Those in the GIS community know the power of spatial data and geospatial technology to respond to public health emergencies. The story of Dr. John Snow and his use of simple mapping of data to respond to the London Broad Street cholera epidemic of 1854 is famous. Snow is considered to be one of the founders of the modern science of epidemiology. He took statistical data and transformed it on maps into spatial information, which provided him with the actionable knowledge to remove the handle of the Broad Street public water pump.
Original map by John Snow showing the clusters of cholera cases in the London epidemic of 1854. The X in Broad Street shows the location of the public water pump
My wife flew to China in early January to spend the New Year Holiday with her family and friends in Beijing and in Inner Mongolia. By the middle of the month, the emergence of a novel coronavirus, originating in Wuhan, China, became public knowledge. I have experienced the festive, week-long New Year celebrations in China before, but this year my wife reported that all was eerily quiet, as people across the country were first urged and then compelled to stay home. Streets that normally thronged with people day and night year-round were all but deserted.
I quickly discovered an excellent interactive map from Johns Hopkins University’s Center for Systems Science and Engineering (CSSE) to track the spread of 2019-nCoV (2019 novel coronavirus). Mapping 2019-nCoV is a GIS based dashboard that aggregates 2019-nCoV data from the World Health Organization, U.S. Center for Disease Control, and sources from within China. The CSSE online dashboard, Coronavirus 2019-nCoV Global Cases, provides worldwide statistical data at country and regional levels, records total cases, mortality, and people who have recovered, plus graphs that show total cases by day in both mainland China and other locations. The focus of the dashboard is an interactive map that allows drilling down into individual countries or regions across the world. The Johns Hopkins CSSE 2019-nCoV dashboard also allows download of their aggregated source data.
Coronavirus COVID-19 Global Cases by Johns Hopkins CSSE
As of this writing, there have been more than 43,000 confirmed 2019-nCoV cases worldwide, but just 13 in the U.S. There have been over 1000 recorded deaths worldwide, but none so far in the U.S. Three of the 13 cases in the U.S. have now recovered. Just for context, in the United States during the 2019-2020 flu season, the CDC estimates that through February 1, 2020, there have been more than 22 million flu illnesses in the U.S., with more than 210,000 hospitalizations and at least 12,000 deaths. In Washington State alone, there have been 62 confirmed flu-related deaths this season, through February 1.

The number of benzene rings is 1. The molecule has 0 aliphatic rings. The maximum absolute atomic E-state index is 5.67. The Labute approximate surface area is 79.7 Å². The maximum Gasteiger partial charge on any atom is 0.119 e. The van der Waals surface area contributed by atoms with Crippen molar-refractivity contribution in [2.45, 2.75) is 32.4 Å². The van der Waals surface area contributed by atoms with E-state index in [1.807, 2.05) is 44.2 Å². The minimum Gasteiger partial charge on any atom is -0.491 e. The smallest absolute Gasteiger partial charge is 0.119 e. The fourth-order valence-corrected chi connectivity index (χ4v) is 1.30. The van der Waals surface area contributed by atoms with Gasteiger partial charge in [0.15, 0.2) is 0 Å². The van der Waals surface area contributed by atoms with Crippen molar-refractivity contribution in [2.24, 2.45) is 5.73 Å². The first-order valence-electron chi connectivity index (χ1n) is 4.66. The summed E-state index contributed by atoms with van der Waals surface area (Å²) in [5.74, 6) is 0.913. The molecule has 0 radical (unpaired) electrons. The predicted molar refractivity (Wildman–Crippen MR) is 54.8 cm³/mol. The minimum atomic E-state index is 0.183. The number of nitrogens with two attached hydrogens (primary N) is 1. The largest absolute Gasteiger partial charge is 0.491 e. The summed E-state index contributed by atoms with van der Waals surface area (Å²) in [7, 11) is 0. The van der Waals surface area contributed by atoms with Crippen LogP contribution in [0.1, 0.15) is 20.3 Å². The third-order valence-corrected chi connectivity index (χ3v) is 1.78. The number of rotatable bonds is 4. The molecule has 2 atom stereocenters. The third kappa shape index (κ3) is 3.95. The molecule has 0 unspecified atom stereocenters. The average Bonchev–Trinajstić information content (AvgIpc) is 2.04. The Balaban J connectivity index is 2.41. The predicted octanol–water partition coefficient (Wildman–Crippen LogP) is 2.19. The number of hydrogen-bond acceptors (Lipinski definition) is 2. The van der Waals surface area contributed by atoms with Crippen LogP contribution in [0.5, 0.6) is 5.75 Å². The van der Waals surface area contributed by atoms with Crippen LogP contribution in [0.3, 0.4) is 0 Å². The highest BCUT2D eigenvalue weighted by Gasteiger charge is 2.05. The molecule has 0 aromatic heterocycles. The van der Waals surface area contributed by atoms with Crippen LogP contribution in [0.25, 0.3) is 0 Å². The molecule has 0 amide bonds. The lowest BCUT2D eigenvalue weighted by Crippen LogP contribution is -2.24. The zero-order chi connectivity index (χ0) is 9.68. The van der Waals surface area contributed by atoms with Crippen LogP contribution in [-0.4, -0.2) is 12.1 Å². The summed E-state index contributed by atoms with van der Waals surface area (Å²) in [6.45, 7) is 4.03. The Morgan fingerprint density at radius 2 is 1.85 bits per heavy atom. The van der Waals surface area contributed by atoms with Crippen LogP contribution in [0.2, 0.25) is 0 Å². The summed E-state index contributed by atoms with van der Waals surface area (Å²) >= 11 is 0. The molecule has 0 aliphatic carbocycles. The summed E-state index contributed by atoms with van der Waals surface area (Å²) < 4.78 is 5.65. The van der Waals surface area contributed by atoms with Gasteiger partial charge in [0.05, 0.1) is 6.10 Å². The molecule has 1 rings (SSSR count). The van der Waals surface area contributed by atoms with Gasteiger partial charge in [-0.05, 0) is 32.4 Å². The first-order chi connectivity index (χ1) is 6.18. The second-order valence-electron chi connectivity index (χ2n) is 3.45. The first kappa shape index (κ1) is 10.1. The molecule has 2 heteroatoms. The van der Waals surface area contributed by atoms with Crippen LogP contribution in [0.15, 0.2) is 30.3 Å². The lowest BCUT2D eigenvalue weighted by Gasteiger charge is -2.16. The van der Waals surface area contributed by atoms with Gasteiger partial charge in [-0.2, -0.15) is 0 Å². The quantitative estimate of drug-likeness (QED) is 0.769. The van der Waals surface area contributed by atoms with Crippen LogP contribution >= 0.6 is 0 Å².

For those who would like to understand Chinese data sources related to 2019-nCoV, the China Data Institute and the Global Association for Research Methods and Data Science will be presenting a free webinar on February 20 titled “An Introduction to the Data Resources on the 2019 Novel Coronavirus.” This webinar will describe how researchers from the Center for Geographical Analysis at Harvard University, the Geo-computation Center for Social Sciences at Wuhan University, RMDS Lab, and the Chinese Data Institute are working together to build a web based platform for sharing research data on 2019-nCoV.
My wife made it home safe and healthy from China last week. She was screened for symptoms in Beijing, Tokyo, and Seattle. Now she and I are on ‘voluntary’ 14-day quarantine at home, with health and symptoms monitoring by the Center for Disease Control and the Snohomish County Health District. Public Health – Seattle and King County also works to provide 2019-nCoV monitoring and services for Seattle and all the communities within King County. The science of epidemiology that Dr. John Snow launched 166 years ago in London has been mobilized across the world, from Wuhan to my home. Geographic analysis enabled by GIS technology is helping epidemiology and all humanity respond to this latest health threat.
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